Chuck Berry made rock and roll what it is today. This critic would fight — and win — a cage match with any other writer who’d take Elvis as the more significant contributor.

Elvis was a Mount Rushmore figure, for sure, but come on: Berry’s style (oh, and that writing-about-cars-and-girls-thing, which he didn’t invent but made a trademark) launched a million bands and can be heard everywhere from the Beatles to the MC5, from the Dead to the Stones and everyone since.

Ever the ironic bastards, us rock fans gave Berry his first and only #1 hit with “My Ding-A-Ling,” a gawd-awful novelty record. What an embarrassment to the legacy of a player who contributed as much to rock as Monet did to painting.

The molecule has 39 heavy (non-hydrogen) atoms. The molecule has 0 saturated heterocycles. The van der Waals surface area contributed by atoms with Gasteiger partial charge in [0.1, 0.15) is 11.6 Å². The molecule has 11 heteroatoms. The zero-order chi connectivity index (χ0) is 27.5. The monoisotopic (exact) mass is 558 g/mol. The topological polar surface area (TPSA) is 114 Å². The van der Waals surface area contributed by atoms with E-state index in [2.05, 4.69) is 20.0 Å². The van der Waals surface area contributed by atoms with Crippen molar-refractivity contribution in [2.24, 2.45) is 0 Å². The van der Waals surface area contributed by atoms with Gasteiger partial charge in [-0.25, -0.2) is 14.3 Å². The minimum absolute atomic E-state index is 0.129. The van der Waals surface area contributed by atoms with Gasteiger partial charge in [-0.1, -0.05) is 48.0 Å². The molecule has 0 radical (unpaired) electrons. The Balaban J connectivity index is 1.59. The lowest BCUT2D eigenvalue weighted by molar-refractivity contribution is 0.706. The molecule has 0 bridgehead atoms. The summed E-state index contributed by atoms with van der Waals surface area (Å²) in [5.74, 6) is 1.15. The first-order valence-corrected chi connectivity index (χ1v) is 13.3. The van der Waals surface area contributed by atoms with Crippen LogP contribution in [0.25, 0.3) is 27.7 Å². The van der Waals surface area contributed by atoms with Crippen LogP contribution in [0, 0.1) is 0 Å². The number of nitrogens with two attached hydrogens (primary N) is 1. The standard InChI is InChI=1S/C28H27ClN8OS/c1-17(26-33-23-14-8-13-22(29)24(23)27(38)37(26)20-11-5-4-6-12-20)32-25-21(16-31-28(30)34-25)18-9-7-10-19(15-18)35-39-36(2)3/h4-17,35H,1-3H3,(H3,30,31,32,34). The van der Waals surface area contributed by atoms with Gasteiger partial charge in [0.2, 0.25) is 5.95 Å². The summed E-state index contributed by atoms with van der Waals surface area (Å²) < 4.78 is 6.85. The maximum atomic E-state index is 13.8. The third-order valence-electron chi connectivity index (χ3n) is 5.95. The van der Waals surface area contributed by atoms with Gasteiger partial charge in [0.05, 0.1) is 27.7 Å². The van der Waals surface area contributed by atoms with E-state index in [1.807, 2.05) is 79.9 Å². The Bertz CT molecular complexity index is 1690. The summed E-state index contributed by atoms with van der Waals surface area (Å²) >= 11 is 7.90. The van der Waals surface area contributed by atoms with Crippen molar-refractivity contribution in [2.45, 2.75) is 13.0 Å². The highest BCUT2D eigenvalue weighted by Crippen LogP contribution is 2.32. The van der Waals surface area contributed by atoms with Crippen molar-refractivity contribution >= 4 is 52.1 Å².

Which leaves blogs like Popdose to set the record straight, and we’re doing it right here. Not only did Chuck Berry show us how to rock, he was one mean blues slide player, too. Biggest proof of that lies in “Deep Feeling,” here from Rhino’s phenomenal anthology Blues Masters, Vol. 15: Slide Guitar Classics. Subtle, expressive, beautiful. If you can’t dig this — regardless of whether blues turns you on or not — you have no soul. Period.

Musicians who appreciate rock history appreciate Chuck Berry. Stud guitarists Arlen Roth and Sonny Landreth recorded “Deep Feeling” together for Roth’s new record, Toolin’ Around Woodstock with Levon Helm. In the process they lay down their own tribute to Berry and that groove on this YouTube video (we’re not allowed to embed this particular one Á¢€” apparently Arlen’s worried what kooks like us are gonna do with it Á¢€” so you’ll have to click and not whine about it, you lazy bum).